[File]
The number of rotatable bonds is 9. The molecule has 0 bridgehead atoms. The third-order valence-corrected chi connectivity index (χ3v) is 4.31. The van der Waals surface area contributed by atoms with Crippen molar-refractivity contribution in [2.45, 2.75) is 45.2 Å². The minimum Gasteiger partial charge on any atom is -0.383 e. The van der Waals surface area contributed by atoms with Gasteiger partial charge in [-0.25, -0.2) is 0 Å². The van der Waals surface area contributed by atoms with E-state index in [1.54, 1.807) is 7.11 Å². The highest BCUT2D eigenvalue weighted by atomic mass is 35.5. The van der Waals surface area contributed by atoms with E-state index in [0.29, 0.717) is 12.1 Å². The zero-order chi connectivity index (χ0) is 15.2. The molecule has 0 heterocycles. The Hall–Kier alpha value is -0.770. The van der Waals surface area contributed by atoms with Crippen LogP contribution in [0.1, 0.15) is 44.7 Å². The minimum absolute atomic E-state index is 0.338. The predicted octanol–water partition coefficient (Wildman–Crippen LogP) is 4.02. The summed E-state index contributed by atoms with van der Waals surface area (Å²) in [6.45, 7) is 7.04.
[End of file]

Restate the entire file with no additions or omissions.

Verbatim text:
The number of rotatable bonds is 9. The molecule has 0 bridgehead atoms. The third-order valence-corrected chi connectivity index (χ3v) is 4.31. The van der Waals surface area contributed by atoms with Crippen molar-refractivity contribution in [2.45, 2.75) is 45.2 Å². The minimum Gasteiger partial charge on any atom is -0.383 e. The van der Waals surface area contributed by atoms with Gasteiger partial charge in [-0.25, -0.2) is 0 Å². The van der Waals surface area contributed by atoms with E-state index in [1.54, 1.807) is 7.11 Å². The highest BCUT2D eigenvalue weighted by atomic mass is 35.5. The van der Waals surface area contributed by atoms with E-state index in [0.29, 0.717) is 12.1 Å². The zero-order chi connectivity index (χ0) is 15.2. The molecule has 0 heterocycles. The Hall–Kier alpha value is -0.770. The van der Waals surface area contributed by atoms with Crippen LogP contribution in [0.1, 0.15) is 44.7 Å². The minimum absolute atomic E-state index is 0.338. The predicted octanol–water partition coefficient (Wildman–Crippen LogP) is 4.02. The summed E-state index contributed by atoms with van der Waals surface area (Å²) in [6.45, 7) is 7.04.